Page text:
Today’s guest post comes from Rebecca, who consistently posts unique recipes and delicious-looking photos on her blog Annie’s Delectation. When you’re up for trying something new, head over there for some creative cooking ideas.
I recently had some collards and Swiss chard in my vegetable box, and not much time to cook them. I was going to work several days in a row, and wanted them for my work lunches. I work twelve hour shifts, so my work lunches are my main meal of the day and I try to include something green, something yellow or red, and something filling so as to include most of what I should eat for the day. I’d put off my preparations, and now needed to cook them quickly in the morning before work. My usual method of cooking greens is kind of laborious–I cut the stem and ribs off of the leafy part so I can start them cooking first and have everything end up tender–but I didn’t have time for such refinements. I decided to cook the stems and leaves together, and end up with a variety of textures, from tender to al dente.
I used Indian flavors, but if you wanted your greens to go with an east Asian meal you could just leave out the mustard seeds and substitute some soy sauce for the salt.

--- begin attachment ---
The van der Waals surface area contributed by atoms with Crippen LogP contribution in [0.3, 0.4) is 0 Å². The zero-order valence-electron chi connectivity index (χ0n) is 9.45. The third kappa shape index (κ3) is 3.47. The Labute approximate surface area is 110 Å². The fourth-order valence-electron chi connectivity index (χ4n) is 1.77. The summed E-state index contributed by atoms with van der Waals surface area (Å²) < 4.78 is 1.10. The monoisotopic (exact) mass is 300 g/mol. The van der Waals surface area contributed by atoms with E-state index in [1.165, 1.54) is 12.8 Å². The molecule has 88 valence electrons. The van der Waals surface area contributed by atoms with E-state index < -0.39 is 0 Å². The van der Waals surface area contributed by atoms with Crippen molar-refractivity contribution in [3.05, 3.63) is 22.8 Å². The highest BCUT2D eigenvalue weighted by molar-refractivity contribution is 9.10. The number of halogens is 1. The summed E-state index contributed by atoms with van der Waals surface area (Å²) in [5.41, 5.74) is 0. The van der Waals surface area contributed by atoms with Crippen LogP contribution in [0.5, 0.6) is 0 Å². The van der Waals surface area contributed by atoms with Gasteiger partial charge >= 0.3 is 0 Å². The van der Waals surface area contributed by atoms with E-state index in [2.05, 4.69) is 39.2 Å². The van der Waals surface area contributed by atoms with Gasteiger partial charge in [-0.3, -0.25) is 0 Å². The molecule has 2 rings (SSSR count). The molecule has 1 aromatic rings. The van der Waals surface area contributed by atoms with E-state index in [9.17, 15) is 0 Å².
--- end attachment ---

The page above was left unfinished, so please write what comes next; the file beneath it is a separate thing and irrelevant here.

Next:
- 1 Tbsp peanut oil (or whatever oil you have around)
- 1½? long knob of fresh ginger, peeled (here’s how to peel it) & sliced into coins then into tiny matchsticks
- 1 or 2 fresh green chiles, chopped*
- 2 tsp brown mustard seeds
- A big shallot or small onion, cut into rings
- Salt to taste
- 2 bunches greens, washed and cut crosswise into long ribbons (Don’t dry them–the remaining moisture will help steam them. Include the stems! Keep the varieties separate).
- Juice of half a lime
- Heat the oil in a wide pan with a lid over medium-high heat. When it’s hot, add the ginger, chile, mustard seeds, and onion. Cook, stirring, till the onion is beginning to brown, then add the toughest of your greens** along with a big pinch of salt. Stir them around, then cover and let cook till it’s time to add the next batch of greens. Continue cooking, covered, till everything’s done to your liking. Take off the heat, taste for salt, and mix in the lime juice.
*I added the greens sequentially in order of how long I thought they would take to be cooked to my liking. I added the collards first, giving them 10 minutes total. I thought the chard would be done after 4 minutes, so I added it 6 minutes after the collards. Turnip and mustard greens will take about the same time as chard. If I had been using spinach, I would have only given it about 1½ minutes.